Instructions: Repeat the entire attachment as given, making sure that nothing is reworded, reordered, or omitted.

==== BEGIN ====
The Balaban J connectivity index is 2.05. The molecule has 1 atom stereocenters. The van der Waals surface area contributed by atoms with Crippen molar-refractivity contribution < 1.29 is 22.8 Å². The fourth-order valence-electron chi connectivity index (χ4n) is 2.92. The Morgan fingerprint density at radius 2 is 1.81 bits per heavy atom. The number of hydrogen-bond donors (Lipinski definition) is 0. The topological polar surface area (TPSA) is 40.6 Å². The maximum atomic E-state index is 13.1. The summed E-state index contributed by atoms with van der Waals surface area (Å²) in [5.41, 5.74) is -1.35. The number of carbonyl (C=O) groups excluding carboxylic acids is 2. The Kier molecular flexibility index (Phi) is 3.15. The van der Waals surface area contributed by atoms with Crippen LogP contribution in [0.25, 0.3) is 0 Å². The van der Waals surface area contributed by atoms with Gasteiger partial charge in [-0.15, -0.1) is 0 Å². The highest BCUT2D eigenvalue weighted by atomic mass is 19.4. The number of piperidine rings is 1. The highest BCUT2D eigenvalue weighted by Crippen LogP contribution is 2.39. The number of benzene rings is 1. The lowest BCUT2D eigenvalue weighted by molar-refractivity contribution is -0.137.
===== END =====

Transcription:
The Balaban J connectivity index is 2.05. The molecule has 1 atom stereocenters. The van der Waals surface area contributed by atoms with Crippen molar-refractivity contribution < 1.29 is 22.8 Å². The fourth-order valence-electron chi connectivity index (χ4n) is 2.92. The Morgan fingerprint density at radius 2 is 1.81 bits per heavy atom. The number of hydrogen-bond donors (Lipinski definition) is 0. The topological polar surface area (TPSA) is 40.6 Å². The maximum atomic E-state index is 13.1. The summed E-state index contributed by atoms with van der Waals surface area (Å²) in [5.41, 5.74) is -1.35. The number of carbonyl (C=O) groups excluding carboxylic acids is 2. The Kier molecular flexibility index (Phi) is 3.15. The van der Waals surface area contributed by atoms with Crippen LogP contribution in [0.25, 0.3) is 0 Å². The van der Waals surface area contributed by atoms with Gasteiger partial charge in [-0.15, -0.1) is 0 Å². The highest BCUT2D eigenvalue weighted by atomic mass is 19.4. The number of piperidine rings is 1. The highest BCUT2D eigenvalue weighted by Crippen LogP contribution is 2.39. The number of benzene rings is 1. The lowest BCUT2D eigenvalue weighted by molar-refractivity contribution is -0.137.